•  » » 2 months ago, # ^ | ← Rev. 2 →   +7 I will try my best to explain what I did, So a few observations first, The permutation is 1,2,3,4....n 1) Number of subsequences starting from 'i' are n-i+1.2) If we have a pair (1,2) that means that it includes all pairs (1,2),(1,3),(1,4)...(1,n) are included in it (because if we take any pair they will have (1,2) always). So if we have 2 inputs given as (1,2) and (1,4) so we can ignore (1,4) and take only (1,2) in consideration for calculation. 3) Now take a case like this we have only (2,3) as the pair, So when we consider subsequences starting from 1, They are: {[1],[1,2],[1,2,3],[1,2,3,4]}. Now as we have (2,3) as a pair we have to stop before 3. So we have to consider the effects of the number after 1 to get its stopping point.(once read code comments to be more clear) 4) if we only consider the pair (1,4), lets say n is 5. so the possible subsequences are 1,{1,2}, {1,2,3} == 4-1 {or b-a for a pair (a,b)} Code With comments Spoilerint n, m; cin >> n >> m; vector v(n + 1, INT_MAX); (This vector denotes that where we have to stop next, like for (1,2), i have to stop my subsequence before 2) for (int i = 1; i <= m; i++) { int a, b; cin >> a >> b; if (a > b)swap(a, b); v[a] = min(v[a], b); //Observation 2 } for (int i = n - 1; i >= 1; i--) { v[i] = min(v[i], v[i + 1]);//observation 3 } int ans = 0; for (int i = 1; i <= n; i++) { if (v[i] != INT_MAX) { v[i] = v[i] - i; } else { v[i] = n - i + 1;//observation 1 } } for (int i = 1; i <= n; i++) { ans += v[i];//finally adding contribution from each number. i.e number of possible subsequences starting from that number } cout << ans << endl;Sorry If I complicated in explaining something.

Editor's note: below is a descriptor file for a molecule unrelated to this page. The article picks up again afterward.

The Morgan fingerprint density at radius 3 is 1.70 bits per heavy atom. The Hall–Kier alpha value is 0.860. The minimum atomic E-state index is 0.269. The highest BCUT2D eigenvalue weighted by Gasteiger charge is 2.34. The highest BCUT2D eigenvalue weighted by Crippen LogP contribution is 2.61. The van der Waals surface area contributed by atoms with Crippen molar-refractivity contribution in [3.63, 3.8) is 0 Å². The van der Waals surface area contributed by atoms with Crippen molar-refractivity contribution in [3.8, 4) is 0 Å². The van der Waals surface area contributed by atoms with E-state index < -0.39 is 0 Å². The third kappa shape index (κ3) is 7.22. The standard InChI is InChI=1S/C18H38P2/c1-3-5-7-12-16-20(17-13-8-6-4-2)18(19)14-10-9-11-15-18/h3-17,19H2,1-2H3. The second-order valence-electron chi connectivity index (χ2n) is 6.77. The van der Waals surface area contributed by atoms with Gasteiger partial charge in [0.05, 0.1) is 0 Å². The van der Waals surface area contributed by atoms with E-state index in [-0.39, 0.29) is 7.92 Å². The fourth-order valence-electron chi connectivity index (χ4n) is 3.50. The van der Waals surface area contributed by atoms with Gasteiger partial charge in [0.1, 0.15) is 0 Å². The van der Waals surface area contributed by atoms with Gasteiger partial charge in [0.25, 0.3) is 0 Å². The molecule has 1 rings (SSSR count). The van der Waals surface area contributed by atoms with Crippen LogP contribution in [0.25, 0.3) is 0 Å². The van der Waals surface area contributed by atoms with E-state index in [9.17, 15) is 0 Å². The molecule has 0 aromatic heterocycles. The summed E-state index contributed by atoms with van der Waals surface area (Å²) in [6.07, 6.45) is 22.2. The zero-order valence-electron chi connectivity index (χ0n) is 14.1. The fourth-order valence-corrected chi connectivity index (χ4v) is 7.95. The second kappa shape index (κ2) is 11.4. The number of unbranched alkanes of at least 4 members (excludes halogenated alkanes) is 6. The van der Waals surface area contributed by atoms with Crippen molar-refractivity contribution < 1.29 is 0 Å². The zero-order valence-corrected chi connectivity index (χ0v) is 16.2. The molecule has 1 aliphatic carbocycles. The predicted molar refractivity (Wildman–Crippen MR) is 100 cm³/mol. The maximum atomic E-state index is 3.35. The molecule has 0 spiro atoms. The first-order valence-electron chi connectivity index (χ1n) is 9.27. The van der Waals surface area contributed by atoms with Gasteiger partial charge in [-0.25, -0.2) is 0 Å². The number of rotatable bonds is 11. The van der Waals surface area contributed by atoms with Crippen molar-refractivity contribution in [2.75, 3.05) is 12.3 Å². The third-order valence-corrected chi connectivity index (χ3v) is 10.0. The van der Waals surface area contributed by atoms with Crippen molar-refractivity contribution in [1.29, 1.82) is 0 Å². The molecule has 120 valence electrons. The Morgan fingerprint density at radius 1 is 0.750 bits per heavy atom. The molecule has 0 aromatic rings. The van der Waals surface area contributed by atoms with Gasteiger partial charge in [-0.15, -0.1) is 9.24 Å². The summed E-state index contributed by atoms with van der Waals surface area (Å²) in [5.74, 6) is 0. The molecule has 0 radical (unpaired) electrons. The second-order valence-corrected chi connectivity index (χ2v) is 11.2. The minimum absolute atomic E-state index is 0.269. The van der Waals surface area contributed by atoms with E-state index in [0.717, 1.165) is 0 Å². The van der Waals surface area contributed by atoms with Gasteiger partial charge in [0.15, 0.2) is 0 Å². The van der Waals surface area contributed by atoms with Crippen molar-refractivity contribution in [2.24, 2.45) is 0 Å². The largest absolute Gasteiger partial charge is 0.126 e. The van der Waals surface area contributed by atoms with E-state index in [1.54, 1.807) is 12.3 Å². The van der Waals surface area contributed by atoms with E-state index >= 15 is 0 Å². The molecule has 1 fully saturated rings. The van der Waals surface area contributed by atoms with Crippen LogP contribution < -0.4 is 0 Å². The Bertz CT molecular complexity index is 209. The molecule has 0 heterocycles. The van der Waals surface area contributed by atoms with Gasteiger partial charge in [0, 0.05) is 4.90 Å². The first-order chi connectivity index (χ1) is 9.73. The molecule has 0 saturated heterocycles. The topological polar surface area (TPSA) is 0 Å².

•  » » 2 months ago, # ^ |   +6 Some observations: If $[a, b]$ is a good subsegment, then all subsegments of $[a, b]$ are also good subsegments. If the non-friend list contains a pair $(a, b)$, then any good subsegment that contains $a$ will not contain $b$. If $[a + 1, b]$ is not a good subsegment, then $[a, b]$ is not a good subsegment. If $[a + 1, b]$ is a good subsegment, and $a$ is friends with all $x$ satisfying $a < x \leq b$, then $[a, b]$ is also a good subsegment. If the largest good subsegment that begins with $a$ is $[a, b]$, then there are exactly $b - a + 1$ good subsegments that begin with $a$ (all prefixes of $[a, b]$). Individually, these observations should be obvious, but this leads to the following solution: First, for each person $i$, find the earliest person after $i$ who is not friends with $i$, i.e., find the number $j$ such that $i$ is friends with everyone in the interval $(i, j)$ but $i$ is not friends with $j$. We can prepare this by simply maintaining a 1D vector nextstranger, such that when we read a non-friend pair $a, b$ with $a < b$, we set nextstranger[a] = min (next_stranger[a], b). Suppose we know that the largest good subsegment that begins with $a + 1$ is $[a + 1, b]$. If $a$ is friends with everybody in the range $(a, b)$, then the largest good subsegment that begins with $a$ is $[a, b]$ (cannot extend to $b + 1$ because there must be somebody within that that doesn't know $b + 1$). But if there is at least one person that $a$ is not friends with in the range $[a + 1, b]$, then the largest good subsegment that begins with $a$ is $[a, nextstranger[a] - 1]$, since $a$ knows everyone afterwards up until nextstranger[a]. In other words, the largest good subsegment that begins with $a$ is $[a, \min (b, nextstranger[a] - 1)]$. If we now iterate $i$ from $n$ to $1$ (descending order), we can now find the largest good subsegment that begins with $i$. The base-case is when $i = n$, where the largest good subsegment is obviously $[n, n]$. My submission: 184766262I used non to refer to nextstranger and cut to represent the person right after the longest good subsegment ends, i.e., for a given value of $i$, cut becomes the minimum of nextstranger[i] and the previous cut (i.e. the cutoff point for the largest good subsegment that begins at $i + 1$).